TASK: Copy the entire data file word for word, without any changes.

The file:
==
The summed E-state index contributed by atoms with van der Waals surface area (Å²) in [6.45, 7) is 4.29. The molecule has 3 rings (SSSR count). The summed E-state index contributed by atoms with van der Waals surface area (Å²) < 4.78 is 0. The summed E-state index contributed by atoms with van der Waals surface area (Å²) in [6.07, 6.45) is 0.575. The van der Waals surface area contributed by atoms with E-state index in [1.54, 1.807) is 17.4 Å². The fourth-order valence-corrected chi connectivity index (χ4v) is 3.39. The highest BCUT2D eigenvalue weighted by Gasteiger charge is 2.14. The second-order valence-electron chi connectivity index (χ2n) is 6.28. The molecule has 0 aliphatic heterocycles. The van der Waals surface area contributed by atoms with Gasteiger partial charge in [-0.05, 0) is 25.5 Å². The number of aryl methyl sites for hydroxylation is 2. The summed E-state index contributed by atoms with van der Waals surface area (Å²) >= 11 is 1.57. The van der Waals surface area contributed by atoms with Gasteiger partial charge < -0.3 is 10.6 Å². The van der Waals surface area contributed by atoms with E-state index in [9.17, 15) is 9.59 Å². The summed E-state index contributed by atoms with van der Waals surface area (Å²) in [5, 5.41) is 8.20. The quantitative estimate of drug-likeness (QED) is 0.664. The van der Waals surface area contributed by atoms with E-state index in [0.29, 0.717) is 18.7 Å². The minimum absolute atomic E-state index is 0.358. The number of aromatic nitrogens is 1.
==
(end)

The summed E-state index contributed by atoms with van der Waals surface area (Å²) in [6.45, 7) is 4.29. The molecule has 3 rings (SSSR count). The summed E-state index contributed by atoms with van der Waals surface area (Å²) < 4.78 is 0. The summed E-state index contributed by atoms with van der Waals surface area (Å²) in [6.07, 6.45) is 0.575. The van der Waals surface area contributed by atoms with E-state index in [1.54, 1.807) is 17.4 Å². The fourth-order valence-corrected chi connectivity index (χ4v) is 3.39. The highest BCUT2D eigenvalue weighted by Gasteiger charge is 2.14. The second-order valence-electron chi connectivity index (χ2n) is 6.28. The molecule has 0 aliphatic heterocycles. The van der Waals surface area contributed by atoms with Gasteiger partial charge in [-0.05, 0) is 25.5 Å². The number of aryl methyl sites for hydroxylation is 2. The summed E-state index contributed by atoms with van der Waals surface area (Å²) >= 11 is 1.57. The van der Waals surface area contributed by atoms with Gasteiger partial charge < -0.3 is 10.6 Å². The van der Waals surface area contributed by atoms with E-state index in [9.17, 15) is 9.59 Å². The summed E-state index contributed by atoms with van der Waals surface area (Å²) in [5, 5.41) is 8.20. The quantitative estimate of drug-likeness (QED) is 0.664. The van der Waals surface area contributed by atoms with E-state index in [0.29, 0.717) is 18.7 Å². The minimum absolute atomic E-state index is 0.358. The number of aromatic nitrogens is 1.